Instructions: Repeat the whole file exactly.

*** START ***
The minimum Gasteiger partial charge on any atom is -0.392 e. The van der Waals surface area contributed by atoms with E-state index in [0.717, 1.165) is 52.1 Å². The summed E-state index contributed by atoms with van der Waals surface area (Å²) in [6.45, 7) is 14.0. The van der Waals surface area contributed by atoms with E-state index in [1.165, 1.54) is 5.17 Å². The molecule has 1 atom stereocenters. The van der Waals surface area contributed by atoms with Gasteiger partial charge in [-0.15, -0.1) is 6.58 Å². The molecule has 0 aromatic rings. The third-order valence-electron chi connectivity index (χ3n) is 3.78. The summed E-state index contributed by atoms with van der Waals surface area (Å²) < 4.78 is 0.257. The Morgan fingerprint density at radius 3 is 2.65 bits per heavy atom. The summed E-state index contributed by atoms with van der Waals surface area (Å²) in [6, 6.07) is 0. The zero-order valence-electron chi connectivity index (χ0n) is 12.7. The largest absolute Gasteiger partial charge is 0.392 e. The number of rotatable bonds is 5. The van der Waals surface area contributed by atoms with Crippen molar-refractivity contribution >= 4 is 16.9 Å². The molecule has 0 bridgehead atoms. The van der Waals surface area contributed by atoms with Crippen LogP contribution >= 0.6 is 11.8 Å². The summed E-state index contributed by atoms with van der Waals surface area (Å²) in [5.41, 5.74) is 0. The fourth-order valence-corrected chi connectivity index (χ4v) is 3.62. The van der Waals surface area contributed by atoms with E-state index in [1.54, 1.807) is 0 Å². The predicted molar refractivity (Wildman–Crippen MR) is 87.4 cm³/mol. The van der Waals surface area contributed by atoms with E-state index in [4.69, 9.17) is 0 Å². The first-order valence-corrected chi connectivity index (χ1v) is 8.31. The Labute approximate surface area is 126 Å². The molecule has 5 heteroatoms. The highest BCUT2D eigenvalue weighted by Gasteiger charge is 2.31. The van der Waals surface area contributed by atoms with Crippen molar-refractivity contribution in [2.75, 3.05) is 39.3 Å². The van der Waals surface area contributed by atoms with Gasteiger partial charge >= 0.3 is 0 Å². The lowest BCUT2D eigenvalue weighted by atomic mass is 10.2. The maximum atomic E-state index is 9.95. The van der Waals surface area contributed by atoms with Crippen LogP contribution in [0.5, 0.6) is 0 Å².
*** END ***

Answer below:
The minimum Gasteiger partial charge on any atom is -0.392 e. The van der Waals surface area contributed by atoms with E-state index in [0.717, 1.165) is 52.1 Å². The summed E-state index contributed by atoms with van der Waals surface area (Å²) in [6.45, 7) is 14.0. The van der Waals surface area contributed by atoms with E-state index in [1.165, 1.54) is 5.17 Å². The molecule has 1 atom stereocenters. The van der Waals surface area contributed by atoms with Gasteiger partial charge in [-0.15, -0.1) is 6.58 Å². The molecule has 0 aromatic rings. The third-order valence-electron chi connectivity index (χ3n) is 3.78. The summed E-state index contributed by atoms with van der Waals surface area (Å²) < 4.78 is 0.257. The Morgan fingerprint density at radius 3 is 2.65 bits per heavy atom. The summed E-state index contributed by atoms with van der Waals surface area (Å²) in [6, 6.07) is 0. The zero-order valence-electron chi connectivity index (χ0n) is 12.7. The largest absolute Gasteiger partial charge is 0.392 e. The number of rotatable bonds is 5. The van der Waals surface area contributed by atoms with Crippen molar-refractivity contribution >= 4 is 16.9 Å². The molecule has 0 bridgehead atoms. The van der Waals surface area contributed by atoms with Crippen LogP contribution >= 0.6 is 11.8 Å². The summed E-state index contributed by atoms with van der Waals surface area (Å²) in [5.41, 5.74) is 0. The fourth-order valence-corrected chi connectivity index (χ4v) is 3.62. The van der Waals surface area contributed by atoms with E-state index in [1.54, 1.807) is 0 Å². The predicted molar refractivity (Wildman–Crippen MR) is 87.4 cm³/mol. The van der Waals surface area contributed by atoms with E-state index in [4.69, 9.17) is 0 Å². The first-order valence-corrected chi connectivity index (χ1v) is 8.31. The Labute approximate surface area is 126 Å². The molecule has 5 heteroatoms. The highest BCUT2D eigenvalue weighted by Gasteiger charge is 2.31. The van der Waals surface area contributed by atoms with Crippen molar-refractivity contribution in [2.75, 3.05) is 39.3 Å². The van der Waals surface area contributed by atoms with Gasteiger partial charge >= 0.3 is 0 Å². The lowest BCUT2D eigenvalue weighted by atomic mass is 10.2. The maximum atomic E-state index is 9.95. The van der Waals surface area contributed by atoms with Crippen LogP contribution in [0.5, 0.6) is 0 Å².